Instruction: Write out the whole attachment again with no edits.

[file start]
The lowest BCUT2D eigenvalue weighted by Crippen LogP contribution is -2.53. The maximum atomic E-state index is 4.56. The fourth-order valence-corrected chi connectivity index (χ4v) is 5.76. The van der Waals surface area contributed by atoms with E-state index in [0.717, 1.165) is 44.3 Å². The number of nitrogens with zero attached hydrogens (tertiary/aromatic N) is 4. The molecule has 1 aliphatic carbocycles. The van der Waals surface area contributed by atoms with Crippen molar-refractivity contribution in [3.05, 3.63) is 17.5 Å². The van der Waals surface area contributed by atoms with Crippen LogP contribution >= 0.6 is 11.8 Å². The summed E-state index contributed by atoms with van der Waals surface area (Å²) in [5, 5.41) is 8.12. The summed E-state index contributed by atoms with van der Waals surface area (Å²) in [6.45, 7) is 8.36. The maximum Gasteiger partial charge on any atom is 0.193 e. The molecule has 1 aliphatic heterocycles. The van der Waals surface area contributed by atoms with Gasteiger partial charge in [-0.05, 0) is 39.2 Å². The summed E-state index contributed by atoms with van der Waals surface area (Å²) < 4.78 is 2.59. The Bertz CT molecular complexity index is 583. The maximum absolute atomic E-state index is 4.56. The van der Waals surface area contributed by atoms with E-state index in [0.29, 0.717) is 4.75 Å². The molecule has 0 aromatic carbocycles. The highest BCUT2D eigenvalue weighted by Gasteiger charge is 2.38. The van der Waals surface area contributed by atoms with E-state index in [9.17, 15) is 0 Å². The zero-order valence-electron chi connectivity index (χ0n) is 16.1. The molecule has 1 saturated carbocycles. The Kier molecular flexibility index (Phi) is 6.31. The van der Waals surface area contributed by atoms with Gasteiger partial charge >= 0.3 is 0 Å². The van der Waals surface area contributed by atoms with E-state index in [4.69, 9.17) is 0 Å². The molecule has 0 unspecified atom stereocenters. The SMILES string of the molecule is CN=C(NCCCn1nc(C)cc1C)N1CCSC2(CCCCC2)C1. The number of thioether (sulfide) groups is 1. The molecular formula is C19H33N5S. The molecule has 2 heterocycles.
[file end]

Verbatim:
The lowest BCUT2D eigenvalue weighted by Crippen LogP contribution is -2.53. The maximum atomic E-state index is 4.56. The fourth-order valence-corrected chi connectivity index (χ4v) is 5.76. The van der Waals surface area contributed by atoms with E-state index in [0.717, 1.165) is 44.3 Å². The number of nitrogens with zero attached hydrogens (tertiary/aromatic N) is 4. The molecule has 1 aliphatic carbocycles. The van der Waals surface area contributed by atoms with Crippen molar-refractivity contribution in [3.05, 3.63) is 17.5 Å². The van der Waals surface area contributed by atoms with Crippen LogP contribution >= 0.6 is 11.8 Å². The summed E-state index contributed by atoms with van der Waals surface area (Å²) in [5, 5.41) is 8.12. The summed E-state index contributed by atoms with van der Waals surface area (Å²) in [6.45, 7) is 8.36. The maximum Gasteiger partial charge on any atom is 0.193 e. The molecule has 1 aliphatic heterocycles. The van der Waals surface area contributed by atoms with Gasteiger partial charge in [-0.05, 0) is 39.2 Å². The summed E-state index contributed by atoms with van der Waals surface area (Å²) < 4.78 is 2.59. The Bertz CT molecular complexity index is 583. The maximum absolute atomic E-state index is 4.56. The van der Waals surface area contributed by atoms with E-state index in [0.29, 0.717) is 4.75 Å². The molecule has 0 aromatic carbocycles. The highest BCUT2D eigenvalue weighted by Gasteiger charge is 2.38. The van der Waals surface area contributed by atoms with E-state index in [9.17, 15) is 0 Å². The zero-order valence-electron chi connectivity index (χ0n) is 16.1. The molecule has 1 saturated carbocycles. The Kier molecular flexibility index (Phi) is 6.31. The van der Waals surface area contributed by atoms with Gasteiger partial charge >= 0.3 is 0 Å². The van der Waals surface area contributed by atoms with E-state index in [4.69, 9.17) is 0 Å². The molecule has 0 unspecified atom stereocenters. The SMILES string of the molecule is CN=C(NCCCn1nc(C)cc1C)N1CCSC2(CCCCC2)C1. The number of thioether (sulfide) groups is 1. The molecular formula is C19H33N5S. The molecule has 2 heterocycles.